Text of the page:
Re: SERVICE group

From: Marty List (Bill.Gates_at_sun.com)
Date: 06/10/04


Date: Thu, 10 Jun 2004 09:29:41 -0600


"Marin Marinov" <mlmarinov@askme.ca> wrote in message
news:MPG.1b311de6485b909f989891@msnews.microsoft.com...
> In article <ukTKdNaTEHA.3988@tk2msftngp13.phx.gbl>, Bill.Gates@sun.com
> says...
> >
> > Does anyone have any info or links to info about the built-in group
named
> > "SERVICE". I'm talking about the built-in accounts like SYSTEM,
NETWORK,
> > INTERACTIVE, etc.
> >
> > I'm just trying to read about this group and find out when this gets
> > assigned to an access token.
> >
> Hi Marty,
> This is a new security principal the purpose of which is to run services
> in its context since it has far less privileges than System. You'll
> notice that some services (e.g., Alerter) that don't require much
> privileges run under "Local Service",i.e. SERVICE.
>
> Membership in all these "special identities" is maintained by the system
> based on user actions.For example, when you log on locally you become a
> member of INTERACTIVE, while if you access a file share via the network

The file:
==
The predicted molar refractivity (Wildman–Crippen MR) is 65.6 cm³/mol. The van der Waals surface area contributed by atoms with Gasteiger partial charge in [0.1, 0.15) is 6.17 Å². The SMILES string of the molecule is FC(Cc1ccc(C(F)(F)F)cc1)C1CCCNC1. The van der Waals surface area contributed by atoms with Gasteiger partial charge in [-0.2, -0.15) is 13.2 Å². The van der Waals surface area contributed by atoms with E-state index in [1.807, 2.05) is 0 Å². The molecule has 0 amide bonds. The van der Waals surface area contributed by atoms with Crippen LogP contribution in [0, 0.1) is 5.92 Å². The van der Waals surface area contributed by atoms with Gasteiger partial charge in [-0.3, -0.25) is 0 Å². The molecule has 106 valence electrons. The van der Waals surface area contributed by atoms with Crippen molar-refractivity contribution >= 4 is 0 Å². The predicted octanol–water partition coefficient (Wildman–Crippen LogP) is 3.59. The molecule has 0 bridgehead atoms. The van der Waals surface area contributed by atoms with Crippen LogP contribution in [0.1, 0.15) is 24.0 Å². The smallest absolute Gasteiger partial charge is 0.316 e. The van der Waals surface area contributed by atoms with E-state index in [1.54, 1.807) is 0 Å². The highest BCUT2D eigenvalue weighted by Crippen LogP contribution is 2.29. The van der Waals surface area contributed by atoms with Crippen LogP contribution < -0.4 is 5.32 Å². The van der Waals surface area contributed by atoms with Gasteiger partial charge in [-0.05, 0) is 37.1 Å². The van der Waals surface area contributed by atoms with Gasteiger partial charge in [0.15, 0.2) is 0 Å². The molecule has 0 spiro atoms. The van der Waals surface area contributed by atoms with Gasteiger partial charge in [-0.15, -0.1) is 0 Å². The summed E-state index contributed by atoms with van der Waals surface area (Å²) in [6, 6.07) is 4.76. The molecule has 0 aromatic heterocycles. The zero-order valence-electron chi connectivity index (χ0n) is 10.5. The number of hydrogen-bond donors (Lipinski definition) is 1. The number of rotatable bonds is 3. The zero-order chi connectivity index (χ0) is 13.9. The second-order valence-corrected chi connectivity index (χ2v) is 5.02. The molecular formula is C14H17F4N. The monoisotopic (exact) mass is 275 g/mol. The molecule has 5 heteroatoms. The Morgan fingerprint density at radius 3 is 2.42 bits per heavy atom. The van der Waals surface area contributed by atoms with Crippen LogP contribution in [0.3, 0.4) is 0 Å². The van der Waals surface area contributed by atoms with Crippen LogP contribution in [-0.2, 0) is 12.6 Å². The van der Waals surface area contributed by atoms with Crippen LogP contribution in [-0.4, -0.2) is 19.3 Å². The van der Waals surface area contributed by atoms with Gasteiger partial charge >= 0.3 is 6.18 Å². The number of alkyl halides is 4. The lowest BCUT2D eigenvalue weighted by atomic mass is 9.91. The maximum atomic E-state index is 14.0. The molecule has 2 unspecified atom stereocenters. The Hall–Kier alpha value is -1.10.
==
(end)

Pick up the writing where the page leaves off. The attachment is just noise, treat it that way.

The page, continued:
> you become a member of NETWORK. For more information on what each of
> these groups represents, search Help and Support Center for "Security
> identifiers: access control".
>
> HTH
> --
> Cheers,
> Marin Marinov
> MCT, MCSE 2003/2000/NT4.0,
> MCSE:Security 2003/2000, MCP+I
> -
> This posting is provided "AS IS" with no warranties, and confers no
> rights.
>
> "True knowledge exists in knowing that you know nothing."
> Socrates

Thanks for the reply Marin, but it's not exactly what I'm looking for. When
you say "some services ... run under Local Service, i.e. SERVICE" it sounds
like you are saying the Local Service and SERVICE are the same thing, which
is not true. The 'LOCAL SERVICE' and 'NETWORK SERVICE' are both built-in
accounts new with Windows XP and later. However SERVICE is a built-in
group/well known SID that exists in Windows 2000 and later. You said "the
purpose of which is to run services in its context since it has far less
privileges than System" but you can't run a service in the context of
SERVICE.

Now you were getting close when you said "when you log on locally you become
a member of INTERACTIVE, while if you access a file share via the network
you become a member of NETWORK". And what I am looking for is "when you
_____________ you become a member of SERVICE."

The help file was a good suggestion, it says "SERVICE: A group that includes
all security principals that have logged on as a service. Membership is
controlled by the operating system."

This gets me closer, but I'm looking for something more detailed and
technical like a whitepaper, or something referenced in the resource kit. I
need this for security audit documentation. Seen anything like this?



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